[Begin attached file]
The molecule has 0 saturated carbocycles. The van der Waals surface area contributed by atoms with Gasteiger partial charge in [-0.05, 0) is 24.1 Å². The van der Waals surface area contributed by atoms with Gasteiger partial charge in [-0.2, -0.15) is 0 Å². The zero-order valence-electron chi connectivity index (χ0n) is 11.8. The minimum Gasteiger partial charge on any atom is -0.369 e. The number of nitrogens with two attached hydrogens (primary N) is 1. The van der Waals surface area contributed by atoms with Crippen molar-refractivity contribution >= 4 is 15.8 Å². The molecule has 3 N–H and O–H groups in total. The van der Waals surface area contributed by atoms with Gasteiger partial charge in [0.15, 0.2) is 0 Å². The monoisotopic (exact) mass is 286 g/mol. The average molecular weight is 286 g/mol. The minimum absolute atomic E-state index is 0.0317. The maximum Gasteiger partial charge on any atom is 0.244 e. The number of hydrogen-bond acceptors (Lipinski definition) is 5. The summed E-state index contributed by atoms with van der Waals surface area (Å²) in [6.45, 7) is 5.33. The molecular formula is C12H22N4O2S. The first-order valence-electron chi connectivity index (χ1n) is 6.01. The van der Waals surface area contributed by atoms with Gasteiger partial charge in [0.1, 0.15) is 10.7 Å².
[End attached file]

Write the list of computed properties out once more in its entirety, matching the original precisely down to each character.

The molecule has 0 saturated carbocycles. The van der Waals surface area contributed by atoms with Gasteiger partial charge in [-0.05, 0) is 24.1 Å². The van der Waals surface area contributed by atoms with Gasteiger partial charge in [-0.2, -0.15) is 0 Å². The zero-order valence-electron chi connectivity index (χ0n) is 11.8. The minimum Gasteiger partial charge on any atom is -0.369 e. The number of nitrogens with two attached hydrogens (primary N) is 1. The van der Waals surface area contributed by atoms with Crippen molar-refractivity contribution >= 4 is 15.8 Å². The molecule has 3 N–H and O–H groups in total. The van der Waals surface area contributed by atoms with Gasteiger partial charge in [0.15, 0.2) is 0 Å². The monoisotopic (exact) mass is 286 g/mol. The average molecular weight is 286 g/mol. The minimum absolute atomic E-state index is 0.0317. The maximum Gasteiger partial charge on any atom is 0.244 e. The number of hydrogen-bond acceptors (Lipinski definition) is 5. The summed E-state index contributed by atoms with van der Waals surface area (Å²) in [6.45, 7) is 5.33. The molecular formula is C12H22N4O2S. The first-order valence-electron chi connectivity index (χ1n) is 6.01. The van der Waals surface area contributed by atoms with Gasteiger partial charge in [0.1, 0.15) is 10.7 Å².